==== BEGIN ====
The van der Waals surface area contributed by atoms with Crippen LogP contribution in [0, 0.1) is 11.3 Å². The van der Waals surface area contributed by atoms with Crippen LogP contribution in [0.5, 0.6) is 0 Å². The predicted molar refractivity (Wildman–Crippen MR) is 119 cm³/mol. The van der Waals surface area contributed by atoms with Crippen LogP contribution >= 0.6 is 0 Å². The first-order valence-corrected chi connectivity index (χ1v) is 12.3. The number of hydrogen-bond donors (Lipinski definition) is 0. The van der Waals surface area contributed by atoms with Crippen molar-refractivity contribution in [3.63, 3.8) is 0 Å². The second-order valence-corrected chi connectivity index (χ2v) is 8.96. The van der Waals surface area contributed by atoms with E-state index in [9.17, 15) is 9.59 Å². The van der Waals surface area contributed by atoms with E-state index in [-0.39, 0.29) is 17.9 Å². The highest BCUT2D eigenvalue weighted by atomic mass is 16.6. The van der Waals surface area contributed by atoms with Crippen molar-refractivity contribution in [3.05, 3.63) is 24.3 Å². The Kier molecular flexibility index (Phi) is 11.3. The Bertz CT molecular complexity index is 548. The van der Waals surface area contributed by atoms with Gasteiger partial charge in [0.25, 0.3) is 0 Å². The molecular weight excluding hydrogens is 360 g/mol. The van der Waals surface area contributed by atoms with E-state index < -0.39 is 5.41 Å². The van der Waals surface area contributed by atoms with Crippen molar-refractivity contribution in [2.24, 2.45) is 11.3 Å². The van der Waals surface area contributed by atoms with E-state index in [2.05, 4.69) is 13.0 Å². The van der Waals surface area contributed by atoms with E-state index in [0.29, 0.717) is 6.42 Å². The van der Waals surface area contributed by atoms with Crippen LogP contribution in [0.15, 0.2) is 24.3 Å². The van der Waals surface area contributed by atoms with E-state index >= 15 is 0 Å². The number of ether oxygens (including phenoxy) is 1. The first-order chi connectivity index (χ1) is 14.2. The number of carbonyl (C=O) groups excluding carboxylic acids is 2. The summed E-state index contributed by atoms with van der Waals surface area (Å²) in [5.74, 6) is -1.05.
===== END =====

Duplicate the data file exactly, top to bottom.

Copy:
The van der Waals surface area contributed by atoms with Crippen LogP contribution in [0, 0.1) is 11.3 Å². The van der Waals surface area contributed by atoms with Crippen LogP contribution in [0.5, 0.6) is 0 Å². The predicted molar refractivity (Wildman–Crippen MR) is 119 cm³/mol. The van der Waals surface area contributed by atoms with Crippen LogP contribution >= 0.6 is 0 Å². The first-order valence-corrected chi connectivity index (χ1v) is 12.3. The number of hydrogen-bond donors (Lipinski definition) is 0. The van der Waals surface area contributed by atoms with Crippen molar-refractivity contribution in [3.63, 3.8) is 0 Å². The second-order valence-corrected chi connectivity index (χ2v) is 8.96. The van der Waals surface area contributed by atoms with E-state index in [9.17, 15) is 9.59 Å². The van der Waals surface area contributed by atoms with E-state index in [-0.39, 0.29) is 17.9 Å². The highest BCUT2D eigenvalue weighted by atomic mass is 16.6. The van der Waals surface area contributed by atoms with Crippen molar-refractivity contribution in [3.05, 3.63) is 24.3 Å². The Kier molecular flexibility index (Phi) is 11.3. The Bertz CT molecular complexity index is 548. The van der Waals surface area contributed by atoms with Gasteiger partial charge in [0.25, 0.3) is 0 Å². The molecular weight excluding hydrogens is 360 g/mol. The van der Waals surface area contributed by atoms with E-state index < -0.39 is 5.41 Å². The van der Waals surface area contributed by atoms with Crippen molar-refractivity contribution in [2.24, 2.45) is 11.3 Å². The van der Waals surface area contributed by atoms with E-state index in [2.05, 4.69) is 13.0 Å². The van der Waals surface area contributed by atoms with E-state index in [0.29, 0.717) is 6.42 Å². The van der Waals surface area contributed by atoms with Crippen LogP contribution in [0.15, 0.2) is 24.3 Å². The van der Waals surface area contributed by atoms with E-state index >= 15 is 0 Å². The number of ether oxygens (including phenoxy) is 1. The first-order chi connectivity index (χ1) is 14.2. The number of carbonyl (C=O) groups excluding carboxylic acids is 2. The summed E-state index contributed by atoms with van der Waals surface area (Å²) in [5.74, 6) is -1.05.